a) Vitus (image at left) as portrayed on a thirteenth- (or fourteenth- ?) century morse from the former women's abbey of St. Vitus in Hochelten, now in the treasury of the St. Martinikirche in nearby Emmerich am Rhein (Kr. Kleve) in Nordrhein-Westfalen:

b) Vitus' martyrdom (with Modestus and Crescentia at the lower corners) as depicted in a late thirteenth-century copy of French origin of the _Legenda aurea_ (San Marino, CA, Huntington Library, ms. HM 3027, fol. 66v; image greatly expandable):

c) The martyrdom of Vitus, Modestus, and Crescentia as depicted in an earlier fourteenth-century copy (1326-1350) of a French-language collection of saint's lives (Paris, BnF, ms. Français 185, fol. 233r):
The BnF's description of this scene with three martyrs, one of whom is surely Crescentia, simply as the martyrdom of Vitus and Modestus is at best unfortunate (if not downright sexist).

d) Vitus as depicted in the earlier fourteenth-century frescoes (1330s) in the nave of the church of the Hodegetria in the Patriarchate of Peć at Peć in, depending upon one's view of the matter, either Serbia's province of Kosovo and Metohija or the Republic of Kosovo:

e) Vitus as depicted undergoing torture in a cauldron as portrayed in a mid-fifteenth-century panel painting of German origin now in the National Museum in Warsaw:
The unhappy-looking lady and gent at the right rear center are presumably Crescentia and Modestus.

f) Vitus undergoing torture in a cauldron as portrayed in a late fifteenth-century limewood statue (ca. 1490) from the Tyrol, now in the Bode Museum in Berlin:

g) Vitus as depicted in a hand-colored woodcut in the Beloit College copy of Hartmann Schedel's _Nuremberg Chronicle_ (1493) at fol. CXXVr:

h) Vitus undergoing torture in a cauldron as portrayed in a late fifteenth- or early sixteenth-century wooden statue from southern Germany, now in the Zeppelin-Museum in Friedrichshafen:

i) Scenes from Vitus' Passio adorn the wings and predella of the early sixteenth-century altarpiece (1514 or 1517) in the now mostly neo-romanesque Evangelische Pfarrkirche St. Veit in Flein (Rems-Murr-Kreis) in Baden-Württemberg:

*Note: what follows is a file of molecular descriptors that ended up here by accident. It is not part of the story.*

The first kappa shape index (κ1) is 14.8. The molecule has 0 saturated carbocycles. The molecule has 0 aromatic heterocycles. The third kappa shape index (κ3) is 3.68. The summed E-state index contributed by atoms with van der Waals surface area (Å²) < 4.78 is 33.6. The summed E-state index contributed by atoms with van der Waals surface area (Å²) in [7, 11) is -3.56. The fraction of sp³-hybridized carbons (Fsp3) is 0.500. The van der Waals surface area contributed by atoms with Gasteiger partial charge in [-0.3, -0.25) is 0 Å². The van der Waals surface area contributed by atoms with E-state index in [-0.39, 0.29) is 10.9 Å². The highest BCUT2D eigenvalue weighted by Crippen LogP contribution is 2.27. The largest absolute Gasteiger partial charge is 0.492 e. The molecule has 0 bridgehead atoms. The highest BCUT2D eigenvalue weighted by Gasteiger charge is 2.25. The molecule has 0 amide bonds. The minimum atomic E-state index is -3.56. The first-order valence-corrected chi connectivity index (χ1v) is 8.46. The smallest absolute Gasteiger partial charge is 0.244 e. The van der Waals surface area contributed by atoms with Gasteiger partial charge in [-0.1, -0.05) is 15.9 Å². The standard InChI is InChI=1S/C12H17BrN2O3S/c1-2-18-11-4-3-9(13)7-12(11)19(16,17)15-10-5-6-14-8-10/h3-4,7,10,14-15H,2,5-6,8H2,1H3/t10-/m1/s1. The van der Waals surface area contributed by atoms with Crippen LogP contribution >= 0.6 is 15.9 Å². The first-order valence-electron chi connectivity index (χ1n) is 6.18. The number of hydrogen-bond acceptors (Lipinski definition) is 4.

The predella (one scene showing Modestus and Crescentia as well):
Detail view of that scene (Vitus boiled in a cauldron)

Prague cathedral is dedicated to St Vitus,and although the building  - the nave and west front - was only completed in the twentieth century rather than being all medieval, it remains awonderful witness to the age of the Emperor Charles IV which commenced it in the mid-fourteenth century.

Herewith a few further medieval images of St. Vitus and, in one instance, his companions:

1) Vitus guiding abbot Wernher as depicted in an earlier twelfth-century pen-and-ink drawing (betw. 1143 and 1147) at the beginning of Munich, BSB, clm 536, a composite manuscript partly written at Wernher's command for the abbey of St. Vitus at Prüll (now part of Regensburg):

2) Vitus accompanied by angels and enforcing the submission of a lion as depicted in a later twelfth-century illumination in the Weissenau Passional (ca. 1170-1200; Cologny, Bibliotheca Bodmeriana, Cod. Bodmer 127, fol. 103r):
In the Vita, Vitus' emergence unscathed from the boiling cauldron is followed by his exposure to lions who submit themselves to him affectionately.

3) Vitus (lower register, second from right) as depicted in the later fourteenth-century votive painting of Archbishop Jan Očko of Vlašim now in the National Gallery in Prague:
Detail view (Vitus):
4) Vitus (at center), Crescentia, and Modestus as depicted in a fifteenth-century fresco in the Pfarrkirche Hl. Maria und Leonhard in Lofer (Land Salzburg):

5) Vitus as depicted by Bartolomeo Vivarini in a later fifteenth-century panel painting from a polyptych (ca. 1470) in the chiesa matrice della Santissima Assunta in Polignano a Mare (BA) in Apulia:
6) Vitus in an enclosure with submissive lions as depicted on a later fifteenth-century altarpiece (ca. 1470-1480) from St. Veit an der Glan now in the Landesmuseum Kärnten in Klagenfurt:
Detail view (Vitus and lions):